High On Bike

A Bellinghamster On Wheels


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Oy! Again With The Hills

ChandlerBarkleyAs I’ve mentioned before (probably ad nauseum) I have some hefty climbing returning home from a ride. Well, not recently since I’m still nursing strained tendons from taking a hill a little too aggressively. (I’m also still listening…maybe half listening…to my well-meaning husband lecture me on the use of low gears.) With a bike carrier now firmly attached to my car, I’m driving up and down those hills until my leg is in better shape. But when I am healthy and taking the hills, one hill I won’t take is on Barkley Blvd. and it has nothing to do with the ascent, which is impressive and challenging. So much so in fact that when you tell people you ride, one of the first things they ask is if you’ve ever ridden Barkley Hill. Even though it has a bike lane, Barkley hill is just too damned scary. For some reason, from the stoplight at Barkley Village to the crest of the hill, cars fly up and down like they’re driving the Indy 500…if the Indy 500 had hills.

I’ve climbed the hill twice to the awe of many but mostly myself. The first time was with a pannier full of groceries. (I had to bail and walk the last 100 yards.) The second time I made it all the way sans groceries but not without almost suffering from permanent and debilitating psychological trauma from the insane speed of the traffic. It seems to me that this would be a boon to city coffers if police patrolled the area but rumor has it that a high-ranking cop lives in the neighborhood and doesn’t want to piss his neighbors off by having them ticketed for speeding. I honestly don’t know if this is true, but you never see a cop on the lookout for speeders on Barkley Hill as you do on Alabama Hill. It’s so bad on this hill that you can’t even count on the crosswalk light at Chandler. Oh sure, you can press the button and the yellow lights will flash but you damn sure better wait to see if the traffic actually stops if you value your life.

Two cyclists have lost theirBarkley Hill lives on Barkley Hill—both on the descent! One was due to cyclist error when for some unknown reason the cyclist swerved into the curb. He was probably startled by some speed freak of a driver, passing a little too close.  (Actually, that’s pure conjecture on my part in trying to drive the point home.) The other was when a young woman pulled out of a side street and into a cyclist. Yes, there was a stop sign but she claimed the sun was in her eyes and she didn’t see the cyclist. This incident has turned into one of those cautionary tales non-cyclists use to prove the recklessness of cyclists in general, the most common sentiment being that any cyclist on that hill had to have a death wish. I’ve done the descent a couple of times as well and can attest to the freakishly fast speed you can hit. But then again, I’m not huge fan of speed so I find going down as traumatizing as the coming up.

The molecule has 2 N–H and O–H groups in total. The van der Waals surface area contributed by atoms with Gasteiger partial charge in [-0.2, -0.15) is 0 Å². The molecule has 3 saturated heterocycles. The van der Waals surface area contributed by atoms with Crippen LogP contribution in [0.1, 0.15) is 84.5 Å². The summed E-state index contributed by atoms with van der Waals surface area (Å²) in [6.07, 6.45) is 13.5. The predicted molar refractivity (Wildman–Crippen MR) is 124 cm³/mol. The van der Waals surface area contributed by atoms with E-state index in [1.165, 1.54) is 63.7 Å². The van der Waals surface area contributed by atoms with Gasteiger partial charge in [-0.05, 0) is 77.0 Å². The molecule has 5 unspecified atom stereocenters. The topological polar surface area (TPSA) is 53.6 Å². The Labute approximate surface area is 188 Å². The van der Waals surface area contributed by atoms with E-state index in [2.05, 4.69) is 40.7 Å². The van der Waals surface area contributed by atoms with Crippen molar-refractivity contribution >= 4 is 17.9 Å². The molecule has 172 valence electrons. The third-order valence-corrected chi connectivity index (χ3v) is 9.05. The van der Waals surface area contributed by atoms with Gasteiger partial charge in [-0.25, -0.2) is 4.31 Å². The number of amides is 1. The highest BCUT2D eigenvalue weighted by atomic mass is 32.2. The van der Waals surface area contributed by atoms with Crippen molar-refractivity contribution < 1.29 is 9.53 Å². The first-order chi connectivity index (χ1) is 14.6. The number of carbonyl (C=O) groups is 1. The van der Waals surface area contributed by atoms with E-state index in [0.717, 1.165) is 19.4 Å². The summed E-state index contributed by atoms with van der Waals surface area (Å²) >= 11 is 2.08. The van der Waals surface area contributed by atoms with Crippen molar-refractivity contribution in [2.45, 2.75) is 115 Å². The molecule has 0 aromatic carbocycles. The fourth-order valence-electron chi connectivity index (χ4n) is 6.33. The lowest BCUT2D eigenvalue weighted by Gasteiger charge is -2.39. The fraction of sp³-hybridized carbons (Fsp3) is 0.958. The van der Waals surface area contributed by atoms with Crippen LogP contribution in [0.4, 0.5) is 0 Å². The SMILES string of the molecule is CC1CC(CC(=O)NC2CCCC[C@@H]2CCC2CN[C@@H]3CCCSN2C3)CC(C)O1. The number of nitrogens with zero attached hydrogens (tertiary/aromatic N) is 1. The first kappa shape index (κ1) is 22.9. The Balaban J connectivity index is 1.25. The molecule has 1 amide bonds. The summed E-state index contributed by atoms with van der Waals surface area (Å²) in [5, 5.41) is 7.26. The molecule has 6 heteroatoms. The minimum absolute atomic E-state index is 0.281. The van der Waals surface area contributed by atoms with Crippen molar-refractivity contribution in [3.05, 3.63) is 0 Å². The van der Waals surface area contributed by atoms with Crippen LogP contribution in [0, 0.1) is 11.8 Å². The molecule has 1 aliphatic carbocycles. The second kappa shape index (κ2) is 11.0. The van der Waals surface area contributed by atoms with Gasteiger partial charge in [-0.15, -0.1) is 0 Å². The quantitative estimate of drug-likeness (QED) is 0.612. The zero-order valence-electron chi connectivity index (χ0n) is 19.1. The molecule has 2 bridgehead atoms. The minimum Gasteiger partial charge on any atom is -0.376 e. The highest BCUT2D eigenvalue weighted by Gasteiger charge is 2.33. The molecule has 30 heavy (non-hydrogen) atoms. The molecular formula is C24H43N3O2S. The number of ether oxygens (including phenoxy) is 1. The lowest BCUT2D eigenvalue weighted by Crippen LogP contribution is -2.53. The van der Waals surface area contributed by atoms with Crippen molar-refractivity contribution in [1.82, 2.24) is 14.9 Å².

Anyway, for me Barkley Blvd. is a road best avoided. Bad cycling juju and my own aversions aside, it’s just not a fun or pleasant place to ride. There are plenty of other hills I can climb both to torture myself and impress my friends without the treacherous traffic.

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The Road ID App for iPhone: Be Still My Fredly Heart

bike gadgetsI like gadgety things. I really do. Just ask my husband or my cat about my iPad. My husband will tell you it’s attached at my hip. My cat will tell you he wished the damn thing had never been invented. He gets thoroughly disgusted when he’s on my lap and I’m on my iPad and often claws at my hands as I’m using it. He has sharing issues. You can also take one look at my bike and make a very well-educated guess that its owner likes gadgets. So when I read the All Seasons Cyclist’s Post about the Road ID iPhone app, I squealed like a prepubescent girl at a boy band concert. Being the safety conscious Fred that I am, it immediately stirred my desire for feeling safe while out riding—and for cool gadgety stuff.

Road ID is an online company that offers identification tags for runners, bicyclists, walkers, and hikers. Their app was designed to work with the tags (I haven’t gotten around to purchasing those yet) by allowing you to set up your iPhone’s home screen with pertinent ID information and emergency contacts. But the really cool thing the app does is allow you to send an e-mail to family or friends when you head out for a ride, and your contact can follow you live using eCrumb—an electronic bread crumb feature that provides a detailed map of where you are. If you stop moving for five minutes, eCrumb will send an alert to your contact. So, lets say that dickweed’s harassing behavior takes a darker turn and he clips me or runs me down (see dickweed post here) and I am unable to call 911. eCrumb will send my husband an alert and he’ll be able to notify first responders. And of course, my lock screen will give them valuable information as would the tags, which I really need to get to feel complete.